Of the four Socialists vying for the party’s nomination, Hamon was – on paper – the least formidable. "Little Benoît" lacked both Valls’s notoriety and the flourish of Arnaud Montebourg, the fiery former economy minister. Nor did he enjoy the intellectual aura associated with the fourth candidate, Vincent Peillon, who preceded him at the education ministry. Though all four were part of the same generation of former Socialist ‘Young Turks’, alternately allies and rivals, Hamon was very much the junior member – in age, fame and deed.
Hamon’s “lightweight” team reflected his junior status. When it came to picking a candidate, cabinet ministers rallied behind their former boss Valls; most of the “Frondeurs” supported Montebourg; and Paris mayor Anne Hidalgo threw her lot behind Peillon. None of the Socialist heavyweights backed Hamon – not even his friend Christiane Taubira, a former justice minister, nor his patron and one-time party chief, Martine Aubry. The dearth of prominent endorsements comforted the notion that Hamon was a radical outsider lost on the party’s hard-left fringe – in the manner of Labour’s Corbyn.
“In fact Hamon is far less of a radical within the party than is commonly assumed,” argued Michel Wieviorka, a prominent sociologist who is close to the Socialists. He added: “Hamon has strong ties with Aubry and others social democrats on the centre-left, and continues to cultivate a loyal following among members of the party’s youth wing, which he once led.”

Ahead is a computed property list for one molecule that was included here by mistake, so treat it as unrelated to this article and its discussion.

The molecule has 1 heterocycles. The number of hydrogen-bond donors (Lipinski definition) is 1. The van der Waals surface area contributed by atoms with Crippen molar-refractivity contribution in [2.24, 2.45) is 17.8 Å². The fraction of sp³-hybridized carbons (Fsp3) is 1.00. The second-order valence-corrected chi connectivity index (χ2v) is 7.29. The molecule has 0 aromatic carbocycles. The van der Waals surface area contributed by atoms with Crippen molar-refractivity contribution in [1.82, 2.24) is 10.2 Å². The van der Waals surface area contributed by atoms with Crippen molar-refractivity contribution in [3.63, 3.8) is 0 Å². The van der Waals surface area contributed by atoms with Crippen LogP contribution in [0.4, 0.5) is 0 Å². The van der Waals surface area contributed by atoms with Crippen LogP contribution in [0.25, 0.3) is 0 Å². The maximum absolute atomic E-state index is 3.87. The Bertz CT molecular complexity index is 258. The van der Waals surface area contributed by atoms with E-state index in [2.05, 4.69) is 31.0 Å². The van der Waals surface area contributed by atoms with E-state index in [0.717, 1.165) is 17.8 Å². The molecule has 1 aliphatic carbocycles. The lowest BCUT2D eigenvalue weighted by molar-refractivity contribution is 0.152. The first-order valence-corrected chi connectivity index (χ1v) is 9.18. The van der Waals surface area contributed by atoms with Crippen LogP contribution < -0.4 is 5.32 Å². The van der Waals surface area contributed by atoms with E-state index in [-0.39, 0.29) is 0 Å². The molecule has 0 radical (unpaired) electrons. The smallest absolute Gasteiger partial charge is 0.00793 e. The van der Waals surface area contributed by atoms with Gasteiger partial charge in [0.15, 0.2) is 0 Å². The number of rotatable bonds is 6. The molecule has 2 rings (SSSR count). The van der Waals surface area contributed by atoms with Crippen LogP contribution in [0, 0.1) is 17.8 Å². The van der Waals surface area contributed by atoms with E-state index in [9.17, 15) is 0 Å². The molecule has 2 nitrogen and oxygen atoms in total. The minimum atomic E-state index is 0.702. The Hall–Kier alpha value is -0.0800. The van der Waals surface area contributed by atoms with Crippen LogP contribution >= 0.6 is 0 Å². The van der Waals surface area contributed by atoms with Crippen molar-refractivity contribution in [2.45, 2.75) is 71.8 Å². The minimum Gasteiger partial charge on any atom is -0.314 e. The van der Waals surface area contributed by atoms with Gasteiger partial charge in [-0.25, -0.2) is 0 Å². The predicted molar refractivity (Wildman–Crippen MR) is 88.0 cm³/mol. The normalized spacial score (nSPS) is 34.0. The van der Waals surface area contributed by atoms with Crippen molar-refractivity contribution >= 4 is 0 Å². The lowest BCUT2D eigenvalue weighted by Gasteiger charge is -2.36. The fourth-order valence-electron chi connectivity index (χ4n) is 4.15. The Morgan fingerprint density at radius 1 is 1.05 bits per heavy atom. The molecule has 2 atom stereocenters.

With his working-class family background, impeccable left-wing credentials, and understated coolness, Hamon was a perfect fit for the Mouvement des Jeunes Socialistes (MJS), whose leadership he took over back in 1992. Ironically, it was Valls, five years his senior, who helped the young Breton into the youth wing. To this day, Hamon is known as the man who secured the MJS’s autonomy within the party, turning a docile, obedient club into a formidable force, capable of mobilising large crowds and challenging the top brass.
'Cold wave' Hamon, back in 1992
Like Valls, Hamon spent the following 25 years working the party apparatus, securing jobs and patronage, and nurturing ties with a broad network of associations, including feminist and anti-racist groups, that gravitate around the Socialists. Crucially, he never drifted away from the party, even at the height of the “Fronde” – when others, like Montebourg and Peillon, opted for a brief exile in the hope of later reemerging as the Socialists’ saviour.